Charles A. Bertrand, M.D., FACP, DIM-CD (Ret.)
Associate Clinical Professor of Medicine at New York Medical College
and at the Medical University of South Carolina


Most people realize that there is considerable benefit from regular physical activity. This has been stressed in he medical literature for many years. There are many examples of the value of such exercise, particularly in reducing the occurrence rate of heart attacks. This has been known for years.

The exercise performed need not be severe... even moderate physical activity is helpful and to an extent roughly comparable to heavy exercise. There are many examples of moderate exercise... walking is a good one. A person walking for a half hour three or four times a week receives considerable benefit from this exercise.

Recently there have been two articles published which stress the value of exercise in different situations, that is to say, in preventing strokes and hip fractures.

The stroke article originated from a long-term study of nurses, entitled "Physical Activity and Stroke in Women." It was a prospective cohort study of 72,488 female nurses over an eight-year span of time. The evaluation was done at the Harvard School of Public Health and published in the Journal of the American Medical Association, June 14, 2000. (vol. 283,22,pp.2961-2967) This study showed a sizable reduction in the number of ischemic strokes (those caused by impaired blood supply), but no reduction in hemorrhagic strokes. Over this eight-year span of time there were 407 nurses who sustained strokes, and their exercise patterns were compared with those who did not have a stroke. The conclusion was that there was a considerable reduction in ischemic strokes in those exercising moderately as compared to the sedentary individuals, or "coach potatoes", as they are sometimes called. Hemorrhagic strokes were not affected by exercise. Since ischemic strokes are much more common (about 80% of all strokes), this is an important observation.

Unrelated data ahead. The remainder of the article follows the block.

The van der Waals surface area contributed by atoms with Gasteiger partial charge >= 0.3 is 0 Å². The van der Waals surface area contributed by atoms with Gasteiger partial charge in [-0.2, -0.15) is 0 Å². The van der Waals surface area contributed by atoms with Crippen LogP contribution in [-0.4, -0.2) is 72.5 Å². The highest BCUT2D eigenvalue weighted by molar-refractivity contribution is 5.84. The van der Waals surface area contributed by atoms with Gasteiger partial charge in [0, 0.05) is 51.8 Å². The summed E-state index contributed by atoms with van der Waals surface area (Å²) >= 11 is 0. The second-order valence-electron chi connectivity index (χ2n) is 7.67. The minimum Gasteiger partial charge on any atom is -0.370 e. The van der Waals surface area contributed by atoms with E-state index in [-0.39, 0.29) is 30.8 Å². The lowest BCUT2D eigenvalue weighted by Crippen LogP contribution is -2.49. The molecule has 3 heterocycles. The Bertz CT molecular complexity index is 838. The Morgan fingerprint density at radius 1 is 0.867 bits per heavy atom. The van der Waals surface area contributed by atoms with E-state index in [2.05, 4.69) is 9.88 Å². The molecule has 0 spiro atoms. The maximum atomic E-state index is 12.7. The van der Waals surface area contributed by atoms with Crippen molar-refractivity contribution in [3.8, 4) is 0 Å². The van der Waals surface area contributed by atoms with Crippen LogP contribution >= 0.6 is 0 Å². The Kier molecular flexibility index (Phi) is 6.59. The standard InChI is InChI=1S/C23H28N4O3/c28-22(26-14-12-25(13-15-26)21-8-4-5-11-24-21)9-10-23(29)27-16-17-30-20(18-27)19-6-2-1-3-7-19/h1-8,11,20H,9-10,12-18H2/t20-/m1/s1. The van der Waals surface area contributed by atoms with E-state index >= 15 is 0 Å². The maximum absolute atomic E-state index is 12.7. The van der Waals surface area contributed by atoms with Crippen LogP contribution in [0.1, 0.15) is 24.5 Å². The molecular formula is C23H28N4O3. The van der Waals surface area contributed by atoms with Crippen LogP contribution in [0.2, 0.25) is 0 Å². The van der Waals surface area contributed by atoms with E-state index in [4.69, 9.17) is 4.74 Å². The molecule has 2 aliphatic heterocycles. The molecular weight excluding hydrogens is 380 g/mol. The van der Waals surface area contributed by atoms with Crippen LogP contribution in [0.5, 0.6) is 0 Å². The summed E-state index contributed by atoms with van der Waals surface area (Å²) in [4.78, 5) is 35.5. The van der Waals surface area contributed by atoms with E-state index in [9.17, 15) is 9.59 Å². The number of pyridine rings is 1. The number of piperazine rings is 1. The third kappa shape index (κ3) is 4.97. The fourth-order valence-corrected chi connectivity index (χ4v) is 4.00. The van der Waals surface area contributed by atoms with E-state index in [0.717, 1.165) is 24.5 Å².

The hip fracture study was quoted in the Mayo Clinic Health Letter for July 2000. It relates to clinical research done in Finland, where 3,262 middle-aged men were evaluated over a 21-year period of time. It was determined that those men who were physically active while in he 40s and 50s had a much lower risk of hip fracture than their sedentary counterparts. This was true with even moderate activity. Regular physical exercise appears to have some value in preventing osteoporosis and, also, it should be noted that men who exercise regularly are more fit and are less likely to fall.

So, we have two additional reasons why individuals should exercise on a regular basis, even if it be moderate exercise. But, it should be noted that if you are an older person and have not exercised in some time, be sure to consult your doctor before initiating an exercise program.

The advice provided on this website is intended to be general in nature and should not be relied upon for specific treatment. If you need personal medical attention please contact your physician.

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